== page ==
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Science & Technology

Science Friction

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Jun 15, 1999 | From the print edition
Scientists discover the atomic phenomenon behind friction

Friction is caused by forces o forces of friction are familiar to all of us. Walking, driving, the working of machines are some of the things that will not be possible without friction. On the other hand, friction is responsible for the wear and tear of moving parts, and needs to be minimised by use of lubricants and other fluids. Strangely enough, though we can conjecture about the microscopic causes of friction, there has been no direct experimental evidence for the atomic causes of friction. Now, scientists at the Lawrence Berkeley Laboratory ( lbl ) in California, usa , have demonstrated the atomic phenomenon behind friction.

The major causes of friction between metals appear to be the forces of attraction, known as adhesion, between the contact regions of surfaces, which are always microscopically irregular. Friction arises from shearing these "welded" junctions, and from the action of the irregularities of the harder surface plowing across the softer surface.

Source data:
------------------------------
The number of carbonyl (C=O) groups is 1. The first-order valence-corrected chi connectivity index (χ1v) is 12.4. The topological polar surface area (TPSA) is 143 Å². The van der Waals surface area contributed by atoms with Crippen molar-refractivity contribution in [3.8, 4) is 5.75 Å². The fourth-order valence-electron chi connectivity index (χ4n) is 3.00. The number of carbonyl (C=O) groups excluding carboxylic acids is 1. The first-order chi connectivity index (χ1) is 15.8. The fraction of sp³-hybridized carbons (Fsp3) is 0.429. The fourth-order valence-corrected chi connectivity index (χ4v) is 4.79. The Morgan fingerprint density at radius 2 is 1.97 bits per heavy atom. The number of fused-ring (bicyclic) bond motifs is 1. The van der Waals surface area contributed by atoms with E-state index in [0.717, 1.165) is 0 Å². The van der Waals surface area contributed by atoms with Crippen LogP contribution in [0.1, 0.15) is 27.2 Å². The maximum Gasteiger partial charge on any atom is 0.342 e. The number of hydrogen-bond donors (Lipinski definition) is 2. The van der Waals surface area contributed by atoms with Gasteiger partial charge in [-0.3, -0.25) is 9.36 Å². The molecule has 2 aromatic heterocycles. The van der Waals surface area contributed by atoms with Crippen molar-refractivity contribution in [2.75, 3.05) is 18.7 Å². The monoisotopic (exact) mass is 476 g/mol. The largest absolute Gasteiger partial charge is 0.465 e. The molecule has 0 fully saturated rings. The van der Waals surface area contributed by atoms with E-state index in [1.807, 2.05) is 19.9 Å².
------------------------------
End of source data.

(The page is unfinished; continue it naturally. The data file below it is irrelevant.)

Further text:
To test this, Miquel Salmeron and his colleagues at lbl employed an atomic force microscope ( afm ) probe, which helps create very detailed images of surfaces. The researchers ran the probe tip through a layer of closely packed, upright alkylsilane molecules (strand-like molecules used in lubrication), self-assembled on mica. The same afm tip bends and images the sample ( Physical Review Letters , Vol 82, No 2880).

When the probe pushed harder, the contact area increased and, of course, so did the friction. The surface molecules had to tilt, and to do that they had to unlock from each other. This consumes energy -- this energy is not recovered when the probe passes -- allowing the molecules to untilt. This is the energy of friction.

By adjusting the loading force of the probe, the researchers could get the molecules to tilt in discrete steps (cramped atoms moving into new notches along the molecule, one at a time) resulting in a quantised form of friction. The exertion felt by the probe provides a measure of this energy dissipation, thus quantifying, for the first time, the direct relation between physics at the molecular level and macroscopic friction.

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